Dzanga-Sangha, a wildlife sanctuary in southwest Central African Republic, is a remote place, linked to the rest of the world by a narrow trail that becomes impassable in heavy rain.
But for the region's Pygmies -- outcasts in a country already ranked among the poorest in the world -- Dzanga-Sangha's isolation could be a blessing.
As coronavirus spreads in the CAR, with more than 1,000 cases officially recorded and four deaths, a campaign has been launched to encourage the Bayaka people, who divide their time between the village and the forest, to hole up in the reserve.
"They are being asked to go and live in their hunting camps for three months," said Luis Arranz, in charge of the national park for the World Wildlife Fund (WWF).
"Every week, we're going to drop off cassava and medicines. They have to stay isolated. It's our only solution," he said.
In nearby towns, mayors, priests and police have all been urged to support the scheme, which urges Pygmies to stay away from urban centers to avoid catching the virus.
"Once in the forest, the Pygmies will still come to sell their products, but using a community relay in order to avoid direct contact. The idea is that they don't come to market," said Yvon Martial Amolet, a local lawyer and representative of the NGO House for Pygmy Children and Women based in the nearby town Bayanga.
- Particularly vulnerable -
Pygmies are considered especially at risk from novel diseases because of their poor overall health, their poverty -- the vast majority are too poor to afford a doctor -- and their lifestyle.
"The infant mortality rate is very high among the Bayaka. Those who survive are likely to be more resistant to a virus, but we have no data about any vulnerability or natural immunity to imported diseases," said Emilia Bylicka, a doctor who spent four years caring for Pygmies in the CAR’s southwest.
The Pygmies' collective, semi-nomadic lifestyle could accelerate viral spread, Amolet said.
"People continue to share cigarettes and coffee and there are five or 10 people per hut," he said.
The life expectancy of Bayaka Pygmies is around 35 years for men and 38 years for women -- less than half of that in the industrialized world.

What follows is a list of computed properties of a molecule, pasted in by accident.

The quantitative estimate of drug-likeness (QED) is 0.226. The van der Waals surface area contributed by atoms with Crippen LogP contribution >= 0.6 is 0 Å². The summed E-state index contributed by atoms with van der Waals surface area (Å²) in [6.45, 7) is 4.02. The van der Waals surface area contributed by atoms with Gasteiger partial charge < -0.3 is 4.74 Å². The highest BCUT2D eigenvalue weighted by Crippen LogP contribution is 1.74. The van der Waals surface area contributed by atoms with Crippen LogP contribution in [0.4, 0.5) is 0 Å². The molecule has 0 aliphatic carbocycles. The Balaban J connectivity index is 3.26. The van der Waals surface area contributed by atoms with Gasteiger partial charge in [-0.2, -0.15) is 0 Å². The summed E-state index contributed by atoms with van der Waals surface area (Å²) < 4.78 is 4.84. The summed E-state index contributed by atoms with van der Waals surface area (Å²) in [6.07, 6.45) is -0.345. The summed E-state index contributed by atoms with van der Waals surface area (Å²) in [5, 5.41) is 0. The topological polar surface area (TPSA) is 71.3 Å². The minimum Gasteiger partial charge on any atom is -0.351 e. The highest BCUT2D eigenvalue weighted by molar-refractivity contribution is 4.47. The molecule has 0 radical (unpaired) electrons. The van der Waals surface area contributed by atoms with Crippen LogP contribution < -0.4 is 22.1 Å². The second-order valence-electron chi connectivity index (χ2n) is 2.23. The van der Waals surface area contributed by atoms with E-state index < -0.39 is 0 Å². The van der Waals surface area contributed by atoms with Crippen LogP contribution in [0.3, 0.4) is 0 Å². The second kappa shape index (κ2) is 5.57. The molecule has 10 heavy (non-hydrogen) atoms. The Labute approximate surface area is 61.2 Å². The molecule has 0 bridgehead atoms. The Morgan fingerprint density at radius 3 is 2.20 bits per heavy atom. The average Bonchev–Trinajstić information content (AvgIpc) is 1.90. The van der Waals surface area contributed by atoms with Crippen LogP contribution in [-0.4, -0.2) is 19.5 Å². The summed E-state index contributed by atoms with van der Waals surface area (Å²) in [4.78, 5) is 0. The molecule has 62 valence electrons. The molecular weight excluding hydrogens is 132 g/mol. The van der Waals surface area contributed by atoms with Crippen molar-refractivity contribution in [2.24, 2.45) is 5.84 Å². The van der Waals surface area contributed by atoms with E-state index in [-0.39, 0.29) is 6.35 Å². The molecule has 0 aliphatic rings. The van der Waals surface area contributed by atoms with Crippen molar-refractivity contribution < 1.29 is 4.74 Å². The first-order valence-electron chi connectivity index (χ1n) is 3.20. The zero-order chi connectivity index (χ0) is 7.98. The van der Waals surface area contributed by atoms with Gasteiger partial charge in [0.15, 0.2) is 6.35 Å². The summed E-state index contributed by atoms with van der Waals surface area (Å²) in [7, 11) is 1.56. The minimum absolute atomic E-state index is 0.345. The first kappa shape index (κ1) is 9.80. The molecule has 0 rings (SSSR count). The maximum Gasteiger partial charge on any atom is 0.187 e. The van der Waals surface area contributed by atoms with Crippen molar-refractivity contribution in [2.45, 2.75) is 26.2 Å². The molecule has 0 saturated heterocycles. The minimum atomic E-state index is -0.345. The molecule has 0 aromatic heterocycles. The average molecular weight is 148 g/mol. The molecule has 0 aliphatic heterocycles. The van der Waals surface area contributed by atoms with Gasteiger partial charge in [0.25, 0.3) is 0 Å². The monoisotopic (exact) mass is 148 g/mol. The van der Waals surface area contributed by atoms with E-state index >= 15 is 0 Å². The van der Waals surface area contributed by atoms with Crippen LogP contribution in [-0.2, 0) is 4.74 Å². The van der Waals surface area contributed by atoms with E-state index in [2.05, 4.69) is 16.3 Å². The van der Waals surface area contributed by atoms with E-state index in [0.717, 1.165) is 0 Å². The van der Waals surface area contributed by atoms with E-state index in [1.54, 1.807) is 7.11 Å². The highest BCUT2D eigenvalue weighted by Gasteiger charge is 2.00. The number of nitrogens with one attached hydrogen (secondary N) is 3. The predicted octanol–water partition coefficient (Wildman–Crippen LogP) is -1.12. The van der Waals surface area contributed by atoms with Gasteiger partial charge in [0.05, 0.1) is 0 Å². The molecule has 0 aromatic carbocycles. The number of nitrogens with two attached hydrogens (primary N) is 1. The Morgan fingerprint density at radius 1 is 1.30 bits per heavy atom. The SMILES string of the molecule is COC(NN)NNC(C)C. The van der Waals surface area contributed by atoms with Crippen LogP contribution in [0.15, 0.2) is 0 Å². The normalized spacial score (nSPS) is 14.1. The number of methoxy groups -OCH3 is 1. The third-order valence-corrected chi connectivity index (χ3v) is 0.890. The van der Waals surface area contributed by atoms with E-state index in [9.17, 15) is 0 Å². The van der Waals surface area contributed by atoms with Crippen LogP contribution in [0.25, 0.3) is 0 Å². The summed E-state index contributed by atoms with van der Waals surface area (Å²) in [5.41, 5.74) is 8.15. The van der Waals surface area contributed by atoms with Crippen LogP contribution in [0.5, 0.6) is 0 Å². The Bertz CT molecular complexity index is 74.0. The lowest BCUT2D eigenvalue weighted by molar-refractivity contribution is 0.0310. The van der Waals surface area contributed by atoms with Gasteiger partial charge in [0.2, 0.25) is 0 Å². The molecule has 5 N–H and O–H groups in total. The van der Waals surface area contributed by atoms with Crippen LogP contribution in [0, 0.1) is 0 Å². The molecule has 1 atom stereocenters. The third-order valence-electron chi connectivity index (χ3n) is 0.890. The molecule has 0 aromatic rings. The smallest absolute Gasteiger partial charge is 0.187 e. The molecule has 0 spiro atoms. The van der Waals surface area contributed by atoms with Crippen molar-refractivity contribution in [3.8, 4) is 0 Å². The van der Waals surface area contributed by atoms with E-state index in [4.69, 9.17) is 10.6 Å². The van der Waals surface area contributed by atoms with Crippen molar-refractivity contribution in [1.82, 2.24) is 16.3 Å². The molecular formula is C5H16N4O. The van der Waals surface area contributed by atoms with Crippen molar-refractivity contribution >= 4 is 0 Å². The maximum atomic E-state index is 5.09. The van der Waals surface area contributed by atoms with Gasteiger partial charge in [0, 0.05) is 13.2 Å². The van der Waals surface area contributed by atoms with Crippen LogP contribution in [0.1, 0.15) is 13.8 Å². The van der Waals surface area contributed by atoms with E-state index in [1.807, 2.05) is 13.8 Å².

As an incentive to keep them away, park authorities have provided rations higher than the value of their average salary when they work for the villagers.
But the Pygmies have not all been easy to convince, especially those who have taken to life outside the forest, and the sanctuary itself presents its own dangers.
The dense reserve, a UNESCO-World Heritage site and the last sanctuary for animal life in a poor country ravaged by civil war, offers one of the world's few refuges for species facing extinction.
Illegal hunting could intensify as the epidemic worsens and resources to protect the reserve become more limited, according to Arranz, who is responsible for preserving the forest's biodiversity.
The Pygmies live under constant threat from armed hunters.
"Some poachers may commit violence against them," said Amolet.
- Slave-like conditions -
Some fear a backlash from the ethnic Bantu population -- known locally as Bilo -- who subject the Pygmies to what often appears to be modern slavery.
"At first," Amolet explained, "they (the Pygmies) used to say that coronavirus was a white man's disease. Then they said the disease had come to punish the Bilo."
In the villages around Bayanga, the mud houses along the road belong to the Bantu, while the Pygmies often occupy tiny branch huts in the backyards of their employers.
"The Bilos give a bit of salt or a cigarette for a day's work in the fields or in the bush," said a Bayaka chief who did not want to be named.
Violence and sexual assaults are commonplace.
"All Bayaka have these problems," said an elder.
As the Pygmies have been encouraged to isolate, Bilos have discouraged them from going, desperate to keep them working.
"They told the Bayaka that if we took them to the forest, we were going to kill them," said Amolet.
"They're people who live off the Pygmy communities and if you take them (the Pygmies) away, life becomes difficult for them," he added.
Some Bayaka Pygmies, already confined amid the trees, see coronavirus as a genuine threat, but a distant one.
"The spirits of the forest protect us," joked Marc, a white-bearded Pygmy, astonished that the visitor refused to give him a handshake -- the universal greeting that in these times has become risky.